Secondly, up until the release of this song, it was unheard of for “God” to be referenced in a Pop song. “God” was supposed to be an exulted figure and, as such, should only be spoken about in church hymns or else, in patriotic songs such as “God Bless America” by Kate Smith. To some, the inclusion of “God” in the title of a Pop song cheapened Him and was viewed as extremely inappropriate. So, there was much discussion between Wilson and Tony Asher about whether or not to use the word, “God” in the song, let alone, the title, itself. But, in the end, Wilson and Asher agreed that if that subject was to ever be broached in a public way, it stood the best chance in a song as beautiful and positive and uplifting as this one. So, “God Only Knows” was recorded and released and was, as expected, immediately banned in several states. In order to soften the financial blowback, “God Only Knows” was released as a B-Side single and, as such, was never eligible to have sales totals recorded and noted in the Pop charts. Yet, when the album, “Pet Sounds” was released and people, from McCartney, to music critics to casual fans, all got to hear the song, everyone thought it was a magnificent accomplishment. In order to understand what makes this song stand out, it is important to understand how Brian Wilson viewed the idea of “sound”. I will do my best to convey the depth of his genius but, I am no expert in this field.

This is one of those songs that I suggest you listen to twice. The first time, just let the beauty of the song wash over you. The harmonies are fantastic, as one would expect from The Beach Boys. The lyrics are very inspirational, as we have already discussed. So, listen and enjoy then song. Then, I want you to listen to it again. This time, I want you to listen to all that is going on in the background. There is a veritable carnival of sounds at play all throughout the song. There are sleigh bells, the “clomp, clomp” of horses hooves on cobblestones, various instruments, of course, voices that swirl in and out and around each other and a thousand other noises and notes that all act in an, almost, magical way. It is musical alchemy.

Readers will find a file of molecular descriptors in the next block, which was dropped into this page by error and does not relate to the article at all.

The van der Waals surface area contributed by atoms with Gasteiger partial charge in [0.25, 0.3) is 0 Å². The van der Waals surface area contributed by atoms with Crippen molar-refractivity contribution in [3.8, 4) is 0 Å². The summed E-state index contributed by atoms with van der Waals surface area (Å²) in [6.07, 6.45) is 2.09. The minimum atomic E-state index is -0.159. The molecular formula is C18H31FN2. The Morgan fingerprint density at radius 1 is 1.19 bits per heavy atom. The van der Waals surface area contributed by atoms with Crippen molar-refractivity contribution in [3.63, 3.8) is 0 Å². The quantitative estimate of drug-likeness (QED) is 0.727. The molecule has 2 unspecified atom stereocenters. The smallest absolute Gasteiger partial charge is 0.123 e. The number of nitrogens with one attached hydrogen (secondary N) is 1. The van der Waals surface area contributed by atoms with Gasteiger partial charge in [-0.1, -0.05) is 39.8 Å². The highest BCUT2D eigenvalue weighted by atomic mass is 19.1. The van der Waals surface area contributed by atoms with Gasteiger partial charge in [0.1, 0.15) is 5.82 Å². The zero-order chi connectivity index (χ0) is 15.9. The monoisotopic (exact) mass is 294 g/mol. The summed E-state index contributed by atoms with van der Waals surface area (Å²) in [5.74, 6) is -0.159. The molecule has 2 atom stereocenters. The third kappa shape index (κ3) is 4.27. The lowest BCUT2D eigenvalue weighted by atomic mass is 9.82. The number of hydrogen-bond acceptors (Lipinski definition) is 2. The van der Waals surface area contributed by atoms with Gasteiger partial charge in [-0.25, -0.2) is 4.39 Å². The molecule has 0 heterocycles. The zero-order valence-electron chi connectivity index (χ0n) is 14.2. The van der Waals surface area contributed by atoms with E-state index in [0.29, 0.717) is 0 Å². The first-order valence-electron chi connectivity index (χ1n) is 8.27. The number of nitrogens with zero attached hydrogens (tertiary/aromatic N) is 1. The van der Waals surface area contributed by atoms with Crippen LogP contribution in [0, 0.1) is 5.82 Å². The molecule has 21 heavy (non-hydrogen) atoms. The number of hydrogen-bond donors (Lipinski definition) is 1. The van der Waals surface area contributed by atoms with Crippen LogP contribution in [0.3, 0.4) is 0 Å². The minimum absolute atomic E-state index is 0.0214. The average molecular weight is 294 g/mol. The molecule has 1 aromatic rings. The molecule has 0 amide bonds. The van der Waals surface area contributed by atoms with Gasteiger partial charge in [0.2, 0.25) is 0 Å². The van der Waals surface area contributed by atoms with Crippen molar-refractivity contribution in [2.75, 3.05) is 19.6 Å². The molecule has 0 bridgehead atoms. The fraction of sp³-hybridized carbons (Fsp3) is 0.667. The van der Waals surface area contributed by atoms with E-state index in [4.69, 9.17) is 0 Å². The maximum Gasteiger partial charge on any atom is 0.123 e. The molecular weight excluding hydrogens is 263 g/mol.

I am not skilled enough to describe how one sound elevates another or competes against it and, by doing so, causes the human ear to pick up sounds differently that they normally would but, that is what is happening with “God Only Knows”. The song is constructed in a way that challenges our normal manner of hearing sounds and causes our brain to re-imagine what it is that we are actually hearing. I apologize for not possessing the skill to adequately explain this phenomenon but, in my research, I read about how the song begins with two, competing chords being used and how our ears will instinctively wish to hear the one chord but, because of how Brian Wilson deliberately placed his sounds, the brain focuses on the lesser chord which becomes amplified by the major chord which, in turn, causes us to hear the sounds in this song differently than we, otherwise, would. I dunno. It is voodoo of the very best kind because the end result is this wall of harmonies that make up “God Only Knows”. A simple device that Wilson used and, that I do understand, is how he ended the song with several rounds of the line, “God only knows what I’d be without you“. He said that by ending the song this way…..which was very unusual for a Pop song….it gave the song a sense of endlessness and of eternity, which was what he was going after.